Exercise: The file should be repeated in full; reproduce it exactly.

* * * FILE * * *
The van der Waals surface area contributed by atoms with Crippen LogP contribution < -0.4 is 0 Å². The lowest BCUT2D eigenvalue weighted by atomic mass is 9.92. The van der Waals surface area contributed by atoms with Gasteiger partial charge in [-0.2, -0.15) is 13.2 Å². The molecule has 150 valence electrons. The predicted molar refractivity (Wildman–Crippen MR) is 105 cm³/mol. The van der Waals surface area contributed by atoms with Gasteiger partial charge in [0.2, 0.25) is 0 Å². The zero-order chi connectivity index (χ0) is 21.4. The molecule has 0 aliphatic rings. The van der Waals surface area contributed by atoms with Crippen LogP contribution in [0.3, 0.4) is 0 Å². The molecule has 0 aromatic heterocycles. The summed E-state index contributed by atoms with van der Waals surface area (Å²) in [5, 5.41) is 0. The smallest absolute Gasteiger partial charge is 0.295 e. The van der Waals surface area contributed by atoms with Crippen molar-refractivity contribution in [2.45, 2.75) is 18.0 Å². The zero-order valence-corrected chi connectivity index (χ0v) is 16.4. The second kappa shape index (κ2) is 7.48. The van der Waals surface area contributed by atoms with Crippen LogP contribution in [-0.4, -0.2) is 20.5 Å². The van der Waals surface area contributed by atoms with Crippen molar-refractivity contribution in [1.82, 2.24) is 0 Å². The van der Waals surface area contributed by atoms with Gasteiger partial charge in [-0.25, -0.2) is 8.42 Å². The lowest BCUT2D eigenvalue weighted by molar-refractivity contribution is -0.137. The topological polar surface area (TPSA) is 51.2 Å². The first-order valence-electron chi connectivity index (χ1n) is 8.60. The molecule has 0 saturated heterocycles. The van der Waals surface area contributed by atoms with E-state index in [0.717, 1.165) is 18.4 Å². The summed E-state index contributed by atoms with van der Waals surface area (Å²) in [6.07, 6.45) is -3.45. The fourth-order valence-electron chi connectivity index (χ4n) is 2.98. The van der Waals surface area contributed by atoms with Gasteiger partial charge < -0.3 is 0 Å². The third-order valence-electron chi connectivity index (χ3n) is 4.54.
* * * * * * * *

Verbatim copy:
The van der Waals surface area contributed by atoms with Crippen LogP contribution < -0.4 is 0 Å². The lowest BCUT2D eigenvalue weighted by atomic mass is 9.92. The van der Waals surface area contributed by atoms with Gasteiger partial charge in [-0.2, -0.15) is 13.2 Å². The molecule has 150 valence electrons. The predicted molar refractivity (Wildman–Crippen MR) is 105 cm³/mol. The van der Waals surface area contributed by atoms with Gasteiger partial charge in [0.2, 0.25) is 0 Å². The zero-order chi connectivity index (χ0) is 21.4. The molecule has 0 aliphatic rings. The van der Waals surface area contributed by atoms with Crippen LogP contribution in [0.3, 0.4) is 0 Å². The molecule has 0 aromatic heterocycles. The summed E-state index contributed by atoms with van der Waals surface area (Å²) in [5, 5.41) is 0. The smallest absolute Gasteiger partial charge is 0.295 e. The van der Waals surface area contributed by atoms with Crippen molar-refractivity contribution in [2.45, 2.75) is 18.0 Å². The zero-order valence-corrected chi connectivity index (χ0v) is 16.4. The second kappa shape index (κ2) is 7.48. The van der Waals surface area contributed by atoms with Crippen LogP contribution in [-0.4, -0.2) is 20.5 Å². The van der Waals surface area contributed by atoms with Crippen molar-refractivity contribution in [1.82, 2.24) is 0 Å². The van der Waals surface area contributed by atoms with Gasteiger partial charge in [-0.25, -0.2) is 8.42 Å². The lowest BCUT2D eigenvalue weighted by molar-refractivity contribution is -0.137. The topological polar surface area (TPSA) is 51.2 Å². The first-order valence-electron chi connectivity index (χ1n) is 8.60. The molecule has 0 saturated heterocycles. The van der Waals surface area contributed by atoms with E-state index in [0.717, 1.165) is 18.4 Å². The summed E-state index contributed by atoms with van der Waals surface area (Å²) in [6.07, 6.45) is -3.45. The fourth-order valence-electron chi connectivity index (χ4n) is 2.98. The van der Waals surface area contributed by atoms with Gasteiger partial charge < -0.3 is 0 Å². The third-order valence-electron chi connectivity index (χ3n) is 4.54.